The factory sights on Glocks leave a lot to be desired in my opinion. I like fiber optic sights but also want sights that generate their own light at night. Fortunitely, TruGlo has upgrade sights for Glocks that can do just that. They are the TFX Pro model sights.
The fiber optics use daylight and are very nicely visible. I know there is a trend for red dot optics on pistols but I would rather opt for simplicity. The other really nice thing about these sights is that they use tritium to generate their own light at night – some sights make you charge them with a flashlight but not these. The only issue to bear in mind is that the Tritium isotopes with flouresce for about 10 years and then be dead. My thinking is that is a loooonnnngggg time from now plus it just would affect the night use at that time.
So, let’s get to it, Installation has two discrete steps – replacing the back sight and then the front sight. Both of these can be done by most home gunsmiths because the Glock design is pretty forgiving. Some pistols require a top notch MGW sight pusher to be removed but not the Glocks. The below is based on my experience installing these sights both on my Polymer 80 based Glock 17 and 34 Gen 3 compatible pistols.
Tools & Supplies
I’m kind of like Tim The Toolman Taylor, if you remember the show Home Improvement. I like tools and don”t need much an excuse to buy one in order to try and do the job the right way. When it comes to the rear sight, some guys use a 3/9″ piece of Delrin or wood dowel to tap the old sight out. Because of my hand tremor, that’s risky for me so I looked into sight pushers and decided to go with the Wheeler Engineering Armorer’s Handgun Sight Tool.
For the front sight, a dedicated Glock front sight tool can make the job a ton easier because they are shallow and have a magnet that will hold the tiny screw in position while you get it started. A regular nut driver is too deep and the tiny screw will fall into it vs. being held nicely in position.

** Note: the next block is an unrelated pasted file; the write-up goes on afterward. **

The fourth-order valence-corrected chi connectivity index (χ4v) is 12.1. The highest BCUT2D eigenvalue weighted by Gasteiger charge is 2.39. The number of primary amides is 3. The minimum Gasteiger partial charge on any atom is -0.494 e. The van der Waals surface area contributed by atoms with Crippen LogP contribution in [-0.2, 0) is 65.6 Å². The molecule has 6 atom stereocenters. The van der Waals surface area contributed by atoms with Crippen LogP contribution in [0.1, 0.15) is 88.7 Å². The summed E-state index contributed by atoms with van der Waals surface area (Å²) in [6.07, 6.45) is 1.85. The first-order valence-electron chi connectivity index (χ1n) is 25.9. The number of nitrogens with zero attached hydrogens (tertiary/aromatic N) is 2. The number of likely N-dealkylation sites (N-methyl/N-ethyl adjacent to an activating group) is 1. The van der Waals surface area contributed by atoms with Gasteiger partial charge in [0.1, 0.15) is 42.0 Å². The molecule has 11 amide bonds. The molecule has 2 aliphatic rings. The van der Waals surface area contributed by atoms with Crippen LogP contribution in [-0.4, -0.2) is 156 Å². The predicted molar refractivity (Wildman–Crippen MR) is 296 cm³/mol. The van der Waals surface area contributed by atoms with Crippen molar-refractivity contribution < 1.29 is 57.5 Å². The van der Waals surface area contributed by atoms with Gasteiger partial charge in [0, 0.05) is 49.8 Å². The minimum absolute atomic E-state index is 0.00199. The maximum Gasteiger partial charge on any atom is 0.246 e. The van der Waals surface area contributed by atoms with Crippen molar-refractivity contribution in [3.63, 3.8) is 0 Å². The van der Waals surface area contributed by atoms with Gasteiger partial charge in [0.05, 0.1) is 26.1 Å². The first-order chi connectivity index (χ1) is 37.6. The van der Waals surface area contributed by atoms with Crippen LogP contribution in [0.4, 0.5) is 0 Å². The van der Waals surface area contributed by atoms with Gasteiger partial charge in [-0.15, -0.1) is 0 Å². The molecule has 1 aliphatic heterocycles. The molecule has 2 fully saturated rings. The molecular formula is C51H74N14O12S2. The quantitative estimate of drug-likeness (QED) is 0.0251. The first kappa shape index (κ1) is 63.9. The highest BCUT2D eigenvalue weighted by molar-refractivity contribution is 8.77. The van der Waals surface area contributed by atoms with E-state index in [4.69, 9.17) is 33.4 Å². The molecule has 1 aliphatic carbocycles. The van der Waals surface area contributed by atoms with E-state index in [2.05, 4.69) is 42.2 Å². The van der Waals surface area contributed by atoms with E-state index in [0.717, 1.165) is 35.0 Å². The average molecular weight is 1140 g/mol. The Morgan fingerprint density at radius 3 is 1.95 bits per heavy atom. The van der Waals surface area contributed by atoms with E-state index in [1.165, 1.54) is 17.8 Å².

You will need some medium Loc-Tite to secure the front sight screw.
Tape to wrap the slide and protect it is a recommended. I use painter’s tape.
- Make sure the weapon is unloaded and clear – no magazine and nothing in the chamber.
- Remove the slide
- Remove the spring and the barrel to get them out of the way – you don’t need to remove anything else.
- Wrap slide with painters tape to protect it from scratches leaving the two sights exposed.
- I did my back sight first and then my front sight.
Procedure – Back Sight
- To remove the back sight. I followed the instructions with the Wheeler unit and flipped the pusher over to use the angled face. Mine was set for straight-edged sights from the factory.
- I also oiled all of the threads on the Wheeler.
- I secured the slide in the Wheeler unit taking care to make sure the slide was the right height so the pusher would engage the sight and not bind on the slide.
- The factory Glock rear sight pushed out incredibly easily. I can see why some guys just drive them out. However, I really liked the control the Wheeler gave me.
- I then lined up the replacement sight and pushed it into place – checking over and over and making minor adjustments to ensure it was in the center.
- The Truglo has secured by a set screw that I backed out, put a dab of blue/medium Loc-Tite on and then tightened down.
- That was it for the back now on to the front.
Procedure – Front Sight
- Turn the slide upside down and you will see a small hex head screw that must be removed. I used my Glock Front Sight tool for that.
- Push or tap out the original sight.
- The replacement TruGlo unit is a tight fit I had to firmly press it into position. It is an interference fit so don’t remove a ton of material so it just falls into the slot cut in the slide. It needs to be pressed in as this helps with alignment and retention.
- Put blue/medium Loc-Tite on the screw before reassembly. This is mandatory. If you do not, it will shoot loose over time and you will lose your front sight.
- Use the Front Sight tool to reinstall the screw with the Loc-tite and tighten it down.
I really like the TruGlo TFX Pro sights. They are very visible both during the day due to the fiber optics and at night due to the Tritium. They were well worth the investment. I hope this helps you out.
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